Now, I am 33 and divorced and for the first time in my life, I was suddenly having difficulties with my weight (like, I am up to 127 – the horror!). So alarming for someone like me – who has remained in strict control of my weight and my life for so long. I had recently starting dating (and cooking) for someone I cared about tremendously and I realized that my diet had changed dramatically to include many more carbs than I was used to eating on my own. You know the way to a man’s heart is his stomach, right? :-)

My mother sent me an e-mail a few weeks ago about the Gary Taubes book. At first, I dismissed it – the whole idea about it was so crazy – eat a lot of fat to get skinny? Aerobic exercise is meaningless for weigh loss? I would be challenging the very foundations of my identity by even entertaining these notions. But, whether it was my recent inability to lose weight or just the timing – I bought the book to check it out.

I started reading everything I could about Taubes and his opinions and his research. And, it was like someone suddenly pointing out to me that the only reason I thought the sky was blue was because everyone on TV and in magazines and on the radio was telling you so. There was actually a good possibility that it was green. It was literally blowing my mind to think that I (and most of the health gurus) had been totally wrong. That all this low fat stuff was based on shoddy research and corporate agendas. And, as I read through the book IT MADE SENSE.

I started eating the low carb/high fat way (which was REALLY REALLY hard for me….) a few weeks ago. And, I feel better than I have in months. But, although I have not lost a tremendous amount of weight (I feel slimmer due to the water weight, definitely), probably because I really don’t have a lot to lose to get to my ideal weight, I no longer feel like a slave to my emotional food demons. Or to the gym. Yeah, now I have to worry about carbs a bit – but the food I am eating is real, solid, satisfying food. I am no longer hungry – physically or emotionally. And, the more I read about Taubes and his research (and related research by others), the more confident I am that I am doing what is good for my health, too.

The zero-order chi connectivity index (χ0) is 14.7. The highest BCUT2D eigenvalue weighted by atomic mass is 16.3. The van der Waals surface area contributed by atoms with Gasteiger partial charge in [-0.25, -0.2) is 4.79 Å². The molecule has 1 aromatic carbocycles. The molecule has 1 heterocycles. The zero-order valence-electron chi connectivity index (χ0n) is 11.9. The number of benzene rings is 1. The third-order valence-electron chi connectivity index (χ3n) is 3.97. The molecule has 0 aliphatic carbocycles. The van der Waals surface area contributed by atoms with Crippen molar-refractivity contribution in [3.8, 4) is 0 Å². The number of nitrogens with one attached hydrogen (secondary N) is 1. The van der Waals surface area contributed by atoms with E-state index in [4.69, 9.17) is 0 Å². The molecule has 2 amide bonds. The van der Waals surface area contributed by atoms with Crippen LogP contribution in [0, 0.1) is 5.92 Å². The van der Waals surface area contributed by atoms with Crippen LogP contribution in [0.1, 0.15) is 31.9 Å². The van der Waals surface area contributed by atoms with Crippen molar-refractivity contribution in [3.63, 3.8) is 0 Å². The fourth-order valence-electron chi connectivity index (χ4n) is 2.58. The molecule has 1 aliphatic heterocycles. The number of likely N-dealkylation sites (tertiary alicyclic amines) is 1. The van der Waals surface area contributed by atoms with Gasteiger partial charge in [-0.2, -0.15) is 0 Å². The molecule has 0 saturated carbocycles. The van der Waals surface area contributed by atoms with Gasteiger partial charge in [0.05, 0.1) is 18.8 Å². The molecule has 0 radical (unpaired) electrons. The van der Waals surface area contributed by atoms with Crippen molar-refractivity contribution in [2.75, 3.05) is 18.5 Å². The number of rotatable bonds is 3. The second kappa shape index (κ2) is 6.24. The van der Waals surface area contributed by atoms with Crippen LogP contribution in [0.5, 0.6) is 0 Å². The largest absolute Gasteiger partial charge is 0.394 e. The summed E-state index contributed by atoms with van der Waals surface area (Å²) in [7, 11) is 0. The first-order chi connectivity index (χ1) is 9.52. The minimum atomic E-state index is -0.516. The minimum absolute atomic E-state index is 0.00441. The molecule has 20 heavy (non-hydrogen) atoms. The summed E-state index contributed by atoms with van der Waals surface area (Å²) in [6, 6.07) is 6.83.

My point is that if someone who was as crazy and obsessed about the low fat/high carb diet dogma as I was can change their ways, then ANYBODY can do it. Please share my story on your site as you see fit and feel free to respond! As an avid writer and recent low carb convert, I think your forum is phenomenal.

This is the kind of transformational story you WON’T be hearing about in the mainstream press. But this woman is merely one example of how Good Calories, Bad Calories is changing the way people think about what a healthy diet really is. If the past three decades has taught us anything, then it should be that fat-phobia is indeed foolish. Fat is your best friend and it is the excessive amount of refined and even those highly-touted whole grain carbohydrates that you should be leery of. That’s the clear-cut message that Gary Taubes delivers throughout his book.

I’ve been keeping you up-to-date on all the latest news regarding Gary Taubes’ Good Calories, Bad Calories book and you can access those previous posts by clicking here. There’s still so much happening with the book that it’s time to give you yet another update about what’s going on.

Click here to get the scoop on all the very latest news about Gary Taubes and his runaway bestseller Good Calories, Bad Calories.